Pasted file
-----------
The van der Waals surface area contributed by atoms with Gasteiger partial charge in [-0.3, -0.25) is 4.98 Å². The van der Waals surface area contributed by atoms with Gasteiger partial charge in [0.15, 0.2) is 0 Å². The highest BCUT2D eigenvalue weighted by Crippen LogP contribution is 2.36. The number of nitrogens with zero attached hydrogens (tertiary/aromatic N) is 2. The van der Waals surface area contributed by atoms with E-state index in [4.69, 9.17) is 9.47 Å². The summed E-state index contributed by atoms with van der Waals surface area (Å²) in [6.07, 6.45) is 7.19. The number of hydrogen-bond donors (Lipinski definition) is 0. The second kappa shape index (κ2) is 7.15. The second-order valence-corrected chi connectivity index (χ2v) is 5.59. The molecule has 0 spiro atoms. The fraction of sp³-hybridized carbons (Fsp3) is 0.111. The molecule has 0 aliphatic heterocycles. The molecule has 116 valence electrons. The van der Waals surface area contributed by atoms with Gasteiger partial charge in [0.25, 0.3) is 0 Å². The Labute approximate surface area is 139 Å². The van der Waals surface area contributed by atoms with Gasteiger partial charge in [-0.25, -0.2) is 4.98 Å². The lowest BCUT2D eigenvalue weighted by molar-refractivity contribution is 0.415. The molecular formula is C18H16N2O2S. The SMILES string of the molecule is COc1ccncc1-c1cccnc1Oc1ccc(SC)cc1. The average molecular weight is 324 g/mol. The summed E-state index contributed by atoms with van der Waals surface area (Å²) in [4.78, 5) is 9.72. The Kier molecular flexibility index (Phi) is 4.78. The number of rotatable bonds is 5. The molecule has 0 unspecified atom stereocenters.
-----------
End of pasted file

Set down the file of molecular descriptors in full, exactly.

The van der Waals surface area contributed by atoms with Gasteiger partial charge in [-0.3, -0.25) is 4.98 Å². The van der Waals surface area contributed by atoms with Gasteiger partial charge in [0.15, 0.2) is 0 Å². The highest BCUT2D eigenvalue weighted by Crippen LogP contribution is 2.36. The number of nitrogens with zero attached hydrogens (tertiary/aromatic N) is 2. The van der Waals surface area contributed by atoms with E-state index in [4.69, 9.17) is 9.47 Å². The summed E-state index contributed by atoms with van der Waals surface area (Å²) in [6.07, 6.45) is 7.19. The number of hydrogen-bond donors (Lipinski definition) is 0. The second kappa shape index (κ2) is 7.15. The second-order valence-corrected chi connectivity index (χ2v) is 5.59. The molecule has 0 spiro atoms. The fraction of sp³-hybridized carbons (Fsp3) is 0.111. The molecule has 0 aliphatic heterocycles. The molecule has 116 valence electrons. The van der Waals surface area contributed by atoms with Gasteiger partial charge in [0.25, 0.3) is 0 Å². The Labute approximate surface area is 139 Å². The van der Waals surface area contributed by atoms with Gasteiger partial charge in [-0.25, -0.2) is 4.98 Å². The lowest BCUT2D eigenvalue weighted by molar-refractivity contribution is 0.415. The molecular formula is C18H16N2O2S. The SMILES string of the molecule is COc1ccncc1-c1cccnc1Oc1ccc(SC)cc1. The average molecular weight is 324 g/mol. The summed E-state index contributed by atoms with van der Waals surface area (Å²) in [4.78, 5) is 9.72. The Kier molecular flexibility index (Phi) is 4.78. The number of rotatable bonds is 5. The molecule has 0 unspecified atom stereocenters.